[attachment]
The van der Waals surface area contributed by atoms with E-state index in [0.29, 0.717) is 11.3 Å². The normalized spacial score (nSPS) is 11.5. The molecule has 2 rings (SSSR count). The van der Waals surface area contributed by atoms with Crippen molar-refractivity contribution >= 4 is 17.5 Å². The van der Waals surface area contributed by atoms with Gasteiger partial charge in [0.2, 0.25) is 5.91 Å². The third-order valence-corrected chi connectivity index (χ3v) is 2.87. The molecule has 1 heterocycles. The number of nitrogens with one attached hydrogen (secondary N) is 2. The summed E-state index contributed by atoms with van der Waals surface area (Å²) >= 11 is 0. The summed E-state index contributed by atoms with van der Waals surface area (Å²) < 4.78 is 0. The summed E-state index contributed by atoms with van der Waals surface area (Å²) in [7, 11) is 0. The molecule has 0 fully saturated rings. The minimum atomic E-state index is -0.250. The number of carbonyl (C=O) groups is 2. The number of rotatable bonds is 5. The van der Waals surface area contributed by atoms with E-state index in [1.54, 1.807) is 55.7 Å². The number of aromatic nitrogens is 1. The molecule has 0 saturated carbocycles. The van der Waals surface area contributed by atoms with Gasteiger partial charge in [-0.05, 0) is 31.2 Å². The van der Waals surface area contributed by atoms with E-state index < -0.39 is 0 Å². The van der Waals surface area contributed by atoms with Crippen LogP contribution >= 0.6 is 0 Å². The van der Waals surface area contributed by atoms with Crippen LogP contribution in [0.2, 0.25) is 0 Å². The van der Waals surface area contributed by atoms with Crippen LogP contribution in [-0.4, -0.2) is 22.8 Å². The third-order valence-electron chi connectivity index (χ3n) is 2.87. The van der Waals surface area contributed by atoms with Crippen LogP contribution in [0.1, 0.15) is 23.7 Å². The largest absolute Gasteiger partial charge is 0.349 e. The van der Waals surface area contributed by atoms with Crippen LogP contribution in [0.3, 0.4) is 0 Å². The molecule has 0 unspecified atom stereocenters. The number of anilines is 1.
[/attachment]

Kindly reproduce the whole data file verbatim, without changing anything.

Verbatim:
The van der Waals surface area contributed by atoms with E-state index in [0.29, 0.717) is 11.3 Å². The normalized spacial score (nSPS) is 11.5. The molecule has 2 rings (SSSR count). The van der Waals surface area contributed by atoms with Crippen molar-refractivity contribution >= 4 is 17.5 Å². The van der Waals surface area contributed by atoms with Gasteiger partial charge in [0.2, 0.25) is 5.91 Å². The third-order valence-corrected chi connectivity index (χ3v) is 2.87. The molecule has 1 heterocycles. The number of nitrogens with one attached hydrogen (secondary N) is 2. The summed E-state index contributed by atoms with van der Waals surface area (Å²) >= 11 is 0. The summed E-state index contributed by atoms with van der Waals surface area (Å²) < 4.78 is 0. The summed E-state index contributed by atoms with van der Waals surface area (Å²) in [7, 11) is 0. The molecule has 0 fully saturated rings. The minimum atomic E-state index is -0.250. The number of carbonyl (C=O) groups is 2. The number of rotatable bonds is 5. The van der Waals surface area contributed by atoms with E-state index in [1.54, 1.807) is 55.7 Å². The number of aromatic nitrogens is 1. The molecule has 0 saturated carbocycles. The van der Waals surface area contributed by atoms with Gasteiger partial charge in [-0.05, 0) is 31.2 Å². The van der Waals surface area contributed by atoms with E-state index < -0.39 is 0 Å². The van der Waals surface area contributed by atoms with Crippen LogP contribution >= 0.6 is 0 Å². The van der Waals surface area contributed by atoms with Crippen LogP contribution in [0.2, 0.25) is 0 Å². The van der Waals surface area contributed by atoms with Crippen LogP contribution in [-0.4, -0.2) is 22.8 Å². The third-order valence-electron chi connectivity index (χ3n) is 2.87. The van der Waals surface area contributed by atoms with Crippen LogP contribution in [0.1, 0.15) is 23.7 Å². The largest absolute Gasteiger partial charge is 0.349 e. The van der Waals surface area contributed by atoms with Crippen LogP contribution in [0.3, 0.4) is 0 Å². The molecule has 0 unspecified atom stereocenters. The number of anilines is 1.